Continental introduces the fifth generation of its short- and long-range radar sensors
Continental has introduced the fifth generation of its short- and long-range radar sensors. The sensors will reportedly enter series production in 2019. The company adds that they will feature greater capacity, catering to vehicle manufacturers' differing requirements and electrical-electronic (E/E) architectures, as they are based on a scalable modular principle.
According to Continental, the use of 77 GHz technology enabled the increase of sensor resolution so it can detect smaller objects, such as an exhaust pipe that has fallen off, more accurately. Additionally, a range of up to 900 ft (274 m) and an opening angle of ±60° are possible in the highest expansion stage, depending on the required performance. With short-range radar, precise parking functions can be executed in addition to functions such as blind spot detection, lane change assist, and rear cross traffic alert.
"With the fifth generation of our powerful and tried-and-tested radar sensors, we are opening up new opportunities for modern advanced driver assistance systems," said Amit Kapoor, head of Advanced Driver Assistance Systems at Continental North America. "Our latest radar generation is an important element in our technology portfolio to further strengthen and advance our leading position in the development of assisted and automated driving. In particular, the elevation measuring capability of our radar sensors allows the most varied of objects, even relatively small objects, to be detected more precisely."
The image of the surroundings produced by the radar is sent to a central control unit such as the Assisted & Automated Driving Control Unit. In this way, different E/E architectures of vehicles can be covered using a single sensor concept. In addition to today's standards for bus systems, such as high-speed CAN and CAN-FD, the fifth generation is already prepared for automotive Ethernet because of a hardware concept designed to ensure that the necessary bandwidth for transmitting sensor raw data to the Assisted & Automated Driving Control Unit is available.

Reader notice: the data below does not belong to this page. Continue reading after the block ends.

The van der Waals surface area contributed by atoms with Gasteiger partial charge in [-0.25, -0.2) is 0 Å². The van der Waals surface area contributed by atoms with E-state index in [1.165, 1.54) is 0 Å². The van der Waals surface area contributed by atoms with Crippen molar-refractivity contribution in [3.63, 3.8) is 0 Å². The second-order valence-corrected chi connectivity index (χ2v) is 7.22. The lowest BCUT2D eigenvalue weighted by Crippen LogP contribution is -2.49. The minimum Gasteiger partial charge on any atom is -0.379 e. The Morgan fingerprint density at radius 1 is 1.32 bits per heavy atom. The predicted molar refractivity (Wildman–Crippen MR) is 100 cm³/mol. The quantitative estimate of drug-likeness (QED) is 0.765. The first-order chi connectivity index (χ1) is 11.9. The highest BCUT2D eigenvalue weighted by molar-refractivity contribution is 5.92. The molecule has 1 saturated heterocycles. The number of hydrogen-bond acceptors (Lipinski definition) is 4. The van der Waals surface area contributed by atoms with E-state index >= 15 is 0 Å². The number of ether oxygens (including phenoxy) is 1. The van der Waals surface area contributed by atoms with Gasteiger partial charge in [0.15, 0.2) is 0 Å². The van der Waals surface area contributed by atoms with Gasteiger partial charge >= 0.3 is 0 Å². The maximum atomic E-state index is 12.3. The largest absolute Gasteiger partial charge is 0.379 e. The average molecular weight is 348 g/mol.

One of the features of the new generation is a higher resolution compared to previous radar generations, enabling a more exact snapshot of the current traffic situation. In addition, road boundaries like curbstones as well as the height of objects, such as the end of a traffic jam under a bridge, are detected because of the sensors' evaluation measurement accuracy. Even the entry-level variant of the long-range radar has a range of 600 ft (183 m) and an opening angle of ±45°. The expansion stage currently in preparation will look 900 feet ahead, with an opening angle of ±60°.
When four of the short-range radar sensors are installed on the corners of a vehicle, the wider opening angle and higher resolution facilitate a seamless 360° radar "safety belt" around the vehicle. In conjunction with other sensors, such as a camera, surround view systems, and 3D Flash LiDAR, the goal of achieving an understanding of the vehicle surrounding that is equal to or even better than that of a human being is coming closer.
Called auto-alignment, the sensors use a software function to automatically correct deviations from the sensor's ideal location at its installation location on the vehicle.
Production of Continental’s long-range radar sensors was launched in Shanghai, China, in October, with the goal of producing several million units a year. The sensors are also produced in Germany, the U.S., and the Philippines.